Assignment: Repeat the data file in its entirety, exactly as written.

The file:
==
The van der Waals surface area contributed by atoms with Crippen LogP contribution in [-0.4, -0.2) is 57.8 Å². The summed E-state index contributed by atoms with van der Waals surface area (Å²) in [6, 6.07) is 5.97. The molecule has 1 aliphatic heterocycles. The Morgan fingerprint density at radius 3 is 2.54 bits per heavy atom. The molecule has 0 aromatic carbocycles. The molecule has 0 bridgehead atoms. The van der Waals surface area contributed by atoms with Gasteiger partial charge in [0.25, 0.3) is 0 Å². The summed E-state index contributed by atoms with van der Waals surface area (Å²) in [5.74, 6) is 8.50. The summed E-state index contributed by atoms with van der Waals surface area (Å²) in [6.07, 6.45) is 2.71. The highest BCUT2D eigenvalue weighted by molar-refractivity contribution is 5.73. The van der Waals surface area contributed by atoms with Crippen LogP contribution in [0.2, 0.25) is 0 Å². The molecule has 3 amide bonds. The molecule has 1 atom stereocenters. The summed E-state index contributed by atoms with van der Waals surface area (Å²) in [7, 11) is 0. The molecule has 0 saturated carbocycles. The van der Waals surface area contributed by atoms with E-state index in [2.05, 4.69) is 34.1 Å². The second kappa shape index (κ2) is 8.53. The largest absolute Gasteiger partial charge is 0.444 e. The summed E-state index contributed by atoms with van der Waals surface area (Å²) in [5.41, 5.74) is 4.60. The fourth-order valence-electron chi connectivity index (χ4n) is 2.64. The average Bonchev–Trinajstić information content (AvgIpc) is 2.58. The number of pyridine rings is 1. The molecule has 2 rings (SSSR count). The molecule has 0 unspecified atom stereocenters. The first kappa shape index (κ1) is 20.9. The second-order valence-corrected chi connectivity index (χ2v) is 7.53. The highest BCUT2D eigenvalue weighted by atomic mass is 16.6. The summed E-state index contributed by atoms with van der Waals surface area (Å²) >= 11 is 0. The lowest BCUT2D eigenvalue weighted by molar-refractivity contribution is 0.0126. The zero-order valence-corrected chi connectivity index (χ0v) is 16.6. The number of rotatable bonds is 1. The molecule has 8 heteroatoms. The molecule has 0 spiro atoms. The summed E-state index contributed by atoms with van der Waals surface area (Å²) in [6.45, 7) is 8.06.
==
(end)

The van der Waals surface area contributed by atoms with Crippen LogP contribution in [-0.4, -0.2) is 57.8 Å². The summed E-state index contributed by atoms with van der Waals surface area (Å²) in [6, 6.07) is 5.97. The molecule has 1 aliphatic heterocycles. The Morgan fingerprint density at radius 3 is 2.54 bits per heavy atom. The molecule has 0 aromatic carbocycles. The molecule has 0 bridgehead atoms. The van der Waals surface area contributed by atoms with Gasteiger partial charge in [0.25, 0.3) is 0 Å². The summed E-state index contributed by atoms with van der Waals surface area (Å²) in [5.74, 6) is 8.50. The summed E-state index contributed by atoms with van der Waals surface area (Å²) in [6.07, 6.45) is 2.71. The highest BCUT2D eigenvalue weighted by molar-refractivity contribution is 5.73. The van der Waals surface area contributed by atoms with Crippen LogP contribution in [0.2, 0.25) is 0 Å². The molecule has 3 amide bonds. The molecule has 1 atom stereocenters. The summed E-state index contributed by atoms with van der Waals surface area (Å²) in [7, 11) is 0. The molecule has 0 saturated carbocycles. The van der Waals surface area contributed by atoms with E-state index in [2.05, 4.69) is 34.1 Å². The second kappa shape index (κ2) is 8.53. The largest absolute Gasteiger partial charge is 0.444 e. The summed E-state index contributed by atoms with van der Waals surface area (Å²) in [5.41, 5.74) is 4.60. The fourth-order valence-electron chi connectivity index (χ4n) is 2.64. The average Bonchev–Trinajstić information content (AvgIpc) is 2.58. The number of pyridine rings is 1. The molecule has 2 rings (SSSR count). The molecule has 0 unspecified atom stereocenters. The first kappa shape index (κ1) is 20.9. The second-order valence-corrected chi connectivity index (χ2v) is 7.53. The highest BCUT2D eigenvalue weighted by atomic mass is 16.6. The summed E-state index contributed by atoms with van der Waals surface area (Å²) >= 11 is 0. The lowest BCUT2D eigenvalue weighted by molar-refractivity contribution is 0.0126. The zero-order valence-corrected chi connectivity index (χ0v) is 16.6. The number of rotatable bonds is 1. The molecule has 8 heteroatoms. The molecule has 0 spiro atoms. The summed E-state index contributed by atoms with van der Waals surface area (Å²) in [6.45, 7) is 8.06.